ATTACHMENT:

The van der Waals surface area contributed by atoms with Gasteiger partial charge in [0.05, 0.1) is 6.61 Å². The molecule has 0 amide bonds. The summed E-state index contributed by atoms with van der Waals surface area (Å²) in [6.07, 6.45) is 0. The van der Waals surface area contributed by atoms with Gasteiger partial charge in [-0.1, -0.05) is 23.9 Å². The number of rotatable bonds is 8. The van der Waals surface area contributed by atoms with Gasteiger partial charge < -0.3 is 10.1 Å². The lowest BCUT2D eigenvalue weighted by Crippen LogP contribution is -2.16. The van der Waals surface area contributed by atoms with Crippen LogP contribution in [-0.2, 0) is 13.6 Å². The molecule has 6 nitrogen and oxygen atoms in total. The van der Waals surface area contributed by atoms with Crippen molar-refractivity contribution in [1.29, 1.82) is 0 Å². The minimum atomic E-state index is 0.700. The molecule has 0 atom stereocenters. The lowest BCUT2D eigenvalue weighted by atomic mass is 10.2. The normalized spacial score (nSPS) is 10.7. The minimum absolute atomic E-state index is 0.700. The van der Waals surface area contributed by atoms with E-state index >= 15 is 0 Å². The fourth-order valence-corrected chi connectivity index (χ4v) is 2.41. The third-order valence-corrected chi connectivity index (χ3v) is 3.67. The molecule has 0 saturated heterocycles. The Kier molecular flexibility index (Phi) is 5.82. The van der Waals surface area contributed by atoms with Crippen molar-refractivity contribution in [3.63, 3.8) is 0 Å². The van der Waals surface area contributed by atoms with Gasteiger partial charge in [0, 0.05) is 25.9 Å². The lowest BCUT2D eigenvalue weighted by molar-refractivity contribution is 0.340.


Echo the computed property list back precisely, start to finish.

The van der Waals surface area contributed by atoms with Gasteiger partial charge in [0.05, 0.1) is 6.61 Å². The molecule has 0 amide bonds. The summed E-state index contributed by atoms with van der Waals surface area (Å²) in [6.07, 6.45) is 0. The van der Waals surface area contributed by atoms with Gasteiger partial charge in [-0.1, -0.05) is 23.9 Å². The number of rotatable bonds is 8. The van der Waals surface area contributed by atoms with Gasteiger partial charge < -0.3 is 10.1 Å². The lowest BCUT2D eigenvalue weighted by Crippen LogP contribution is -2.16. The van der Waals surface area contributed by atoms with Crippen LogP contribution in [-0.2, 0) is 13.6 Å². The molecule has 6 nitrogen and oxygen atoms in total. The van der Waals surface area contributed by atoms with Crippen molar-refractivity contribution in [1.29, 1.82) is 0 Å². The minimum atomic E-state index is 0.700. The molecule has 0 atom stereocenters. The lowest BCUT2D eigenvalue weighted by atomic mass is 10.2. The normalized spacial score (nSPS) is 10.7. The minimum absolute atomic E-state index is 0.700. The van der Waals surface area contributed by atoms with E-state index >= 15 is 0 Å². The fourth-order valence-corrected chi connectivity index (χ4v) is 2.41. The third-order valence-corrected chi connectivity index (χ3v) is 3.67. The molecule has 0 saturated heterocycles. The Kier molecular flexibility index (Phi) is 5.82. The van der Waals surface area contributed by atoms with Crippen molar-refractivity contribution in [3.63, 3.8) is 0 Å². The van der Waals surface area contributed by atoms with Gasteiger partial charge in [0, 0.05) is 25.9 Å². The lowest BCUT2D eigenvalue weighted by molar-refractivity contribution is 0.340.